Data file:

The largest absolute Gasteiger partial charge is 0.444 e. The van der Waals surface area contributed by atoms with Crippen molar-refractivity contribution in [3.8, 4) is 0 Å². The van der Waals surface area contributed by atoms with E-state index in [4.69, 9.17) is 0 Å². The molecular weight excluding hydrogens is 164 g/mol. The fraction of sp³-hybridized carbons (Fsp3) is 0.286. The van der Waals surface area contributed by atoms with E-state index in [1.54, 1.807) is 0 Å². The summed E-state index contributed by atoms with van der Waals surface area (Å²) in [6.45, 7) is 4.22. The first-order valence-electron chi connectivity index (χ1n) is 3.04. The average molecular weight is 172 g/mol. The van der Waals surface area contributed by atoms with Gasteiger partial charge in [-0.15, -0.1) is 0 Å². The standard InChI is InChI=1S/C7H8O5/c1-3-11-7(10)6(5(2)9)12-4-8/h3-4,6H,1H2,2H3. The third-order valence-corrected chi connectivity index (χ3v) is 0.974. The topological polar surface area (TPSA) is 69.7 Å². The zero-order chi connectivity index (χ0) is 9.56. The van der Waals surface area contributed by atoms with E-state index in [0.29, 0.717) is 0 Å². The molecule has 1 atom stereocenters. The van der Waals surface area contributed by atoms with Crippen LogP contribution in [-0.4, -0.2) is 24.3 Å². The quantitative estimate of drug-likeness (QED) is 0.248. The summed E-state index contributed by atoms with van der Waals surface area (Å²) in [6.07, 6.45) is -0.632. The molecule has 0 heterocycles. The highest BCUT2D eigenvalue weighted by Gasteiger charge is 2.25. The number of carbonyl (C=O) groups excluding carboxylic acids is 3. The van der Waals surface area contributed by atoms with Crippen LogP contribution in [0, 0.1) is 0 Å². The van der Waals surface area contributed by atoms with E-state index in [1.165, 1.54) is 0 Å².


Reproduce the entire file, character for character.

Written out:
The largest absolute Gasteiger partial charge is 0.444 e. The van der Waals surface area contributed by atoms with Crippen molar-refractivity contribution in [3.8, 4) is 0 Å². The van der Waals surface area contributed by atoms with E-state index in [4.69, 9.17) is 0 Å². The molecular weight excluding hydrogens is 164 g/mol. The fraction of sp³-hybridized carbons (Fsp3) is 0.286. The van der Waals surface area contributed by atoms with E-state index in [1.54, 1.807) is 0 Å². The summed E-state index contributed by atoms with van der Waals surface area (Å²) in [6.45, 7) is 4.22. The first-order valence-electron chi connectivity index (χ1n) is 3.04. The average molecular weight is 172 g/mol. The van der Waals surface area contributed by atoms with Gasteiger partial charge in [-0.15, -0.1) is 0 Å². The standard InChI is InChI=1S/C7H8O5/c1-3-11-7(10)6(5(2)9)12-4-8/h3-4,6H,1H2,2H3. The third-order valence-corrected chi connectivity index (χ3v) is 0.974. The topological polar surface area (TPSA) is 69.7 Å². The zero-order chi connectivity index (χ0) is 9.56. The van der Waals surface area contributed by atoms with E-state index in [0.29, 0.717) is 0 Å². The molecule has 1 atom stereocenters. The van der Waals surface area contributed by atoms with Crippen LogP contribution in [-0.4, -0.2) is 24.3 Å². The quantitative estimate of drug-likeness (QED) is 0.248. The summed E-state index contributed by atoms with van der Waals surface area (Å²) in [6.07, 6.45) is -0.632. The molecule has 0 heterocycles. The highest BCUT2D eigenvalue weighted by Gasteiger charge is 2.25. The number of carbonyl (C=O) groups excluding carboxylic acids is 3. The van der Waals surface area contributed by atoms with Crippen LogP contribution in [0, 0.1) is 0 Å². The van der Waals surface area contributed by atoms with E-state index in [1.165, 1.54) is 0 Å².